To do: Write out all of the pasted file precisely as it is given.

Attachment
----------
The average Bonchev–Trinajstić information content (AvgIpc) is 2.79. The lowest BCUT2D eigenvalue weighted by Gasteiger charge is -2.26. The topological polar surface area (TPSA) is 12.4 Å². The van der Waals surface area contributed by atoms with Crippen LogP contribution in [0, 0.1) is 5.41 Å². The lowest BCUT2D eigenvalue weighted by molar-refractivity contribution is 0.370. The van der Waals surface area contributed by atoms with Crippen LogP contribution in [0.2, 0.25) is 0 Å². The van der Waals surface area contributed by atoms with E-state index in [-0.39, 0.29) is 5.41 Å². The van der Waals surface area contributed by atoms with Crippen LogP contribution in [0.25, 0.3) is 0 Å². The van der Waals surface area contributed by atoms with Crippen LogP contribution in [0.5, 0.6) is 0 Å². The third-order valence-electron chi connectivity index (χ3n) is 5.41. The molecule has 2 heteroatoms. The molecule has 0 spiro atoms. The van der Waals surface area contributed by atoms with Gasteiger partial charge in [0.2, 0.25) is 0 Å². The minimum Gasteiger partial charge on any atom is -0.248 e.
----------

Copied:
The average Bonchev–Trinajstić information content (AvgIpc) is 2.79. The lowest BCUT2D eigenvalue weighted by Gasteiger charge is -2.26. The topological polar surface area (TPSA) is 12.4 Å². The van der Waals surface area contributed by atoms with Crippen LogP contribution in [0, 0.1) is 5.41 Å². The lowest BCUT2D eigenvalue weighted by molar-refractivity contribution is 0.370. The van der Waals surface area contributed by atoms with Crippen LogP contribution in [0.2, 0.25) is 0 Å². The van der Waals surface area contributed by atoms with E-state index in [-0.39, 0.29) is 5.41 Å². The van der Waals surface area contributed by atoms with Crippen LogP contribution in [0.25, 0.3) is 0 Å². The van der Waals surface area contributed by atoms with Crippen LogP contribution in [0.5, 0.6) is 0 Å². The third-order valence-electron chi connectivity index (χ3n) is 5.41. The molecule has 2 heteroatoms. The molecule has 0 spiro atoms. The van der Waals surface area contributed by atoms with Gasteiger partial charge in [0.2, 0.25) is 0 Å². The minimum Gasteiger partial charge on any atom is -0.248 e.